Contested Memories in Mozambique

PRIF Report No. 148 illustrates how contested memories shape Mozambican nation-building after the civil war - by Christoph Kohl

Former president Guebuza with opposition leader Dhlakama during the ratification ceremony of a peace agreement (Foto: Voice of America, CC BY 1.0)

Former president Guebuza with opposition leader Dhlakama during the ratification ceremony of a peace agreement (Foto: Voice of America, CC BY 1.0)

In 2012, twenty years after the conclusion of the peace treaty, the armed conflict between the former civil war parties broke out again in Mozambique. In addition to political and economic imbalances, the root causes seem to lie in deep-seated conflicts over memory cultures between the respective supporters of the two civil war parties.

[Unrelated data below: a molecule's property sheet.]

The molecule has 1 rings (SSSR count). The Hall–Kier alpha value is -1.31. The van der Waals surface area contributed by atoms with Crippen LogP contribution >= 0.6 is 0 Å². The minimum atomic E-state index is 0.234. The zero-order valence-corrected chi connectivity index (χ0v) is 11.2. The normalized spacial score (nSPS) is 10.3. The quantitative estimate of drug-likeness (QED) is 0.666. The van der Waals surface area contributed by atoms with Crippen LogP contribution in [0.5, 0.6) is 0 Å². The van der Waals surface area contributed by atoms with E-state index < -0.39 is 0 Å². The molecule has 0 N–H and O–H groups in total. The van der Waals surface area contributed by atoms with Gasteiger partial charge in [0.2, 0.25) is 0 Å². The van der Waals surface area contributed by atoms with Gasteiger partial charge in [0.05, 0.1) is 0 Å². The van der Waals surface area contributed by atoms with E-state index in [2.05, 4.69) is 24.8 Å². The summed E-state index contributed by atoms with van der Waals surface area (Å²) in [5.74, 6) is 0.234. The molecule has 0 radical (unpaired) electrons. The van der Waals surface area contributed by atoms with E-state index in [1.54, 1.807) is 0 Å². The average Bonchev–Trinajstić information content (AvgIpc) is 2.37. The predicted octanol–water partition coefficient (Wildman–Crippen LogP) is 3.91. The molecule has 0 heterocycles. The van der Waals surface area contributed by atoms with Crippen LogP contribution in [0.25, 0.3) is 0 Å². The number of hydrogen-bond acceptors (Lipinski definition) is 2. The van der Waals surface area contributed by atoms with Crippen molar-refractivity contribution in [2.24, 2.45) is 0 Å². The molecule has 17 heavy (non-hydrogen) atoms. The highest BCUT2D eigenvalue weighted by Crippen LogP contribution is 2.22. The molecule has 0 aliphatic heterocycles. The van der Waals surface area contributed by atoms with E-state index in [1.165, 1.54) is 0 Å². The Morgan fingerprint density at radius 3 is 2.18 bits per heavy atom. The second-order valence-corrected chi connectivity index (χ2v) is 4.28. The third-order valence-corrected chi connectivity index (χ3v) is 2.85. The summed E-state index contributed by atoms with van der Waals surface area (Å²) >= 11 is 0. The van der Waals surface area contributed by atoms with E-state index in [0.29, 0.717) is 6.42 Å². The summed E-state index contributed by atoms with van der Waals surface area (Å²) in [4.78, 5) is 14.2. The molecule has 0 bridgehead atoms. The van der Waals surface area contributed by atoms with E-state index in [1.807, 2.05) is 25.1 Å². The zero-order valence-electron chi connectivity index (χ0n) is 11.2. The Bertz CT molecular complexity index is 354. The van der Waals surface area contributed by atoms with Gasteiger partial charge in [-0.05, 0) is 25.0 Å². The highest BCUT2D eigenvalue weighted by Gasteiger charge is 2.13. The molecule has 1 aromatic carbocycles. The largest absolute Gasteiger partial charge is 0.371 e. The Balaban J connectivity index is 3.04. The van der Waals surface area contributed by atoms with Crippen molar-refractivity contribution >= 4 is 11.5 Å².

In his PRIF report “Armed Conflict and Contested Memory. A Plea for a Fresh Start in the Politics of Memory in Mozambique”, Christoph Kohl shows how a lack of reckoning with the past from the perspective of the politics of memory prevents successful, inclusive nation-building. He explains which instruments could be used to further process and negotiate the different strands of memory in order to initiate a lasting pacification of Mozambique.

Dr Christoph Kohl is an associated fellow in the research department “Glocal Junctions” at PRIF. His research subjects include processes of nation-building and ethnicity in Africa as well as the transfer of norms in development cooperation.

Download (pdf, 403kb): Kohl, Christoph (2017): Armed Conflict and Contested Memory. A Plea for a Fresh Start in the Politics of Memory in Mozambique, PRIF Report No. 148, Frankfurt/M.